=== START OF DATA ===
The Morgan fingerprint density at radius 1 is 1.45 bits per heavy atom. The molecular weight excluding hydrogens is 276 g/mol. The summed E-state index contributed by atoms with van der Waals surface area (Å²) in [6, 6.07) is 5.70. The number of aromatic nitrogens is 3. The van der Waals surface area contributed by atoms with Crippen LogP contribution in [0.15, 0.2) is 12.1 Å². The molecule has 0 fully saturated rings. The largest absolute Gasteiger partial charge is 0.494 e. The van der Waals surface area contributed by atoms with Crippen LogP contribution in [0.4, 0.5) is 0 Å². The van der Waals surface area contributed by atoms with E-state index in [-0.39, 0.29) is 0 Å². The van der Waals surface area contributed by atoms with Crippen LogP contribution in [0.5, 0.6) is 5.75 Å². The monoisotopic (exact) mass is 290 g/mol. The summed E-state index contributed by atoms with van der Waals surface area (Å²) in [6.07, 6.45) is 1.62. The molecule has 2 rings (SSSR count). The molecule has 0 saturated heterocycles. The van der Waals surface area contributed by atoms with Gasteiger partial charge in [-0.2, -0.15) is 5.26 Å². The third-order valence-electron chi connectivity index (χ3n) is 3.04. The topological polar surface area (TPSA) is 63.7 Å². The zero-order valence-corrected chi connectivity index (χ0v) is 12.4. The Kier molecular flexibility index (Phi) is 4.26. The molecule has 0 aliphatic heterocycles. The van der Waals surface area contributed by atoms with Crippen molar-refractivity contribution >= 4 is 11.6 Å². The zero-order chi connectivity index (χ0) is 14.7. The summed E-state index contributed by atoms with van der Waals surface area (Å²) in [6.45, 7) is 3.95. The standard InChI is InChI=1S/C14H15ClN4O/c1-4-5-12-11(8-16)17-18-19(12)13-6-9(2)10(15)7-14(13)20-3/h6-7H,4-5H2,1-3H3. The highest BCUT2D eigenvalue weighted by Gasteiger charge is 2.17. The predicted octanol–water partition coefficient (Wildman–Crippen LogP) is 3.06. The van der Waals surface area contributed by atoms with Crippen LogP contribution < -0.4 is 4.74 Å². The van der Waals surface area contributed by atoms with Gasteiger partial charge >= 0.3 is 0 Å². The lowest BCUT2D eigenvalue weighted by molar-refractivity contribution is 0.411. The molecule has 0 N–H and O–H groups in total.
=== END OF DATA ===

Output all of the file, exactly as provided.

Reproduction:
The Morgan fingerprint density at radius 1 is 1.45 bits per heavy atom. The molecular weight excluding hydrogens is 276 g/mol. The summed E-state index contributed by atoms with van der Waals surface area (Å²) in [6, 6.07) is 5.70. The number of aromatic nitrogens is 3. The van der Waals surface area contributed by atoms with Crippen LogP contribution in [0.15, 0.2) is 12.1 Å². The molecule has 0 fully saturated rings. The largest absolute Gasteiger partial charge is 0.494 e. The van der Waals surface area contributed by atoms with Crippen LogP contribution in [0.4, 0.5) is 0 Å². The van der Waals surface area contributed by atoms with E-state index in [-0.39, 0.29) is 0 Å². The van der Waals surface area contributed by atoms with Crippen LogP contribution in [0.5, 0.6) is 5.75 Å². The monoisotopic (exact) mass is 290 g/mol. The summed E-state index contributed by atoms with van der Waals surface area (Å²) in [6.07, 6.45) is 1.62. The molecule has 2 rings (SSSR count). The molecule has 0 saturated heterocycles. The van der Waals surface area contributed by atoms with Gasteiger partial charge in [-0.2, -0.15) is 5.26 Å². The third-order valence-electron chi connectivity index (χ3n) is 3.04. The topological polar surface area (TPSA) is 63.7 Å². The zero-order valence-corrected chi connectivity index (χ0v) is 12.4. The Kier molecular flexibility index (Phi) is 4.26. The molecule has 0 aliphatic heterocycles. The van der Waals surface area contributed by atoms with Crippen molar-refractivity contribution >= 4 is 11.6 Å². The zero-order chi connectivity index (χ0) is 14.7. The summed E-state index contributed by atoms with van der Waals surface area (Å²) in [6.45, 7) is 3.95. The standard InChI is InChI=1S/C14H15ClN4O/c1-4-5-12-11(8-16)17-18-19(12)13-6-9(2)10(15)7-14(13)20-3/h6-7H,4-5H2,1-3H3. The highest BCUT2D eigenvalue weighted by Gasteiger charge is 2.17. The predicted octanol–water partition coefficient (Wildman–Crippen LogP) is 3.06. The van der Waals surface area contributed by atoms with Crippen LogP contribution < -0.4 is 4.74 Å². The van der Waals surface area contributed by atoms with Gasteiger partial charge >= 0.3 is 0 Å². The lowest BCUT2D eigenvalue weighted by molar-refractivity contribution is 0.411. The molecule has 0 N–H and O–H groups in total.